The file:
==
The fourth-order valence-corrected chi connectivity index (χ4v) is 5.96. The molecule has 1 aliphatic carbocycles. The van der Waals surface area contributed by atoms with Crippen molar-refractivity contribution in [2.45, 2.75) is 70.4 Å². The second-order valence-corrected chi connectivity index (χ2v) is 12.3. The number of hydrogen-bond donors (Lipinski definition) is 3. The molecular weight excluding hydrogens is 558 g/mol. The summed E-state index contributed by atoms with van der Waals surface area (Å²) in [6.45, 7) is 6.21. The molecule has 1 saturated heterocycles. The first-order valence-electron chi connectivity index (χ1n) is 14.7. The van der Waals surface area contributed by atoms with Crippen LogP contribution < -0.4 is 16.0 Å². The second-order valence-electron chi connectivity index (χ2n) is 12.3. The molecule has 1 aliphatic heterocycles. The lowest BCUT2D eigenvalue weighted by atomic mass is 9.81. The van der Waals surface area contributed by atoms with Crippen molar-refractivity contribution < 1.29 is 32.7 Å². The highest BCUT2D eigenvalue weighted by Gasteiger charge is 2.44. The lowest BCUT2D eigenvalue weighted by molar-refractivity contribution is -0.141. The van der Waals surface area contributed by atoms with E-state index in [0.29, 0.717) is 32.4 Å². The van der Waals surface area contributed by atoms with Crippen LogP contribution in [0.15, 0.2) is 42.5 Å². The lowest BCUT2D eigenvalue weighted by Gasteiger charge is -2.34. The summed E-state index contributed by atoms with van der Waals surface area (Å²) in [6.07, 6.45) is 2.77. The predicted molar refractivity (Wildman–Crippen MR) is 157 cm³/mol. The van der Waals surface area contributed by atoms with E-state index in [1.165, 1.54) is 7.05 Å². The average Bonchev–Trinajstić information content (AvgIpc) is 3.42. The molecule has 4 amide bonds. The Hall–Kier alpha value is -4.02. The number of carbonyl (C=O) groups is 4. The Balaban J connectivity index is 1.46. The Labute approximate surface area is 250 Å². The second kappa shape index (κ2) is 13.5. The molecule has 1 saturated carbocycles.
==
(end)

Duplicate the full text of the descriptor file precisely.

The fourth-order valence-corrected chi connectivity index (χ4v) is 5.96. The molecule has 1 aliphatic carbocycles. The van der Waals surface area contributed by atoms with Crippen molar-refractivity contribution in [2.45, 2.75) is 70.4 Å². The second-order valence-corrected chi connectivity index (χ2v) is 12.3. The number of hydrogen-bond donors (Lipinski definition) is 3. The molecular weight excluding hydrogens is 558 g/mol. The summed E-state index contributed by atoms with van der Waals surface area (Å²) in [6.45, 7) is 6.21. The molecule has 1 saturated heterocycles. The first-order valence-electron chi connectivity index (χ1n) is 14.7. The van der Waals surface area contributed by atoms with Crippen LogP contribution < -0.4 is 16.0 Å². The second-order valence-electron chi connectivity index (χ2n) is 12.3. The molecule has 1 aliphatic heterocycles. The lowest BCUT2D eigenvalue weighted by atomic mass is 9.81. The van der Waals surface area contributed by atoms with Crippen molar-refractivity contribution < 1.29 is 32.7 Å². The highest BCUT2D eigenvalue weighted by Gasteiger charge is 2.44. The lowest BCUT2D eigenvalue weighted by molar-refractivity contribution is -0.141. The van der Waals surface area contributed by atoms with E-state index in [0.29, 0.717) is 32.4 Å². The van der Waals surface area contributed by atoms with Crippen LogP contribution in [0.15, 0.2) is 42.5 Å². The lowest BCUT2D eigenvalue weighted by Gasteiger charge is -2.34. The summed E-state index contributed by atoms with van der Waals surface area (Å²) in [6.07, 6.45) is 2.77. The predicted molar refractivity (Wildman–Crippen MR) is 157 cm³/mol. The van der Waals surface area contributed by atoms with E-state index in [1.165, 1.54) is 7.05 Å². The average Bonchev–Trinajstić information content (AvgIpc) is 3.42. The molecule has 4 amide bonds. The Hall–Kier alpha value is -4.02. The number of carbonyl (C=O) groups is 4. The Balaban J connectivity index is 1.46. The Labute approximate surface area is 250 Å². The second kappa shape index (κ2) is 13.5. The molecule has 1 saturated carbocycles.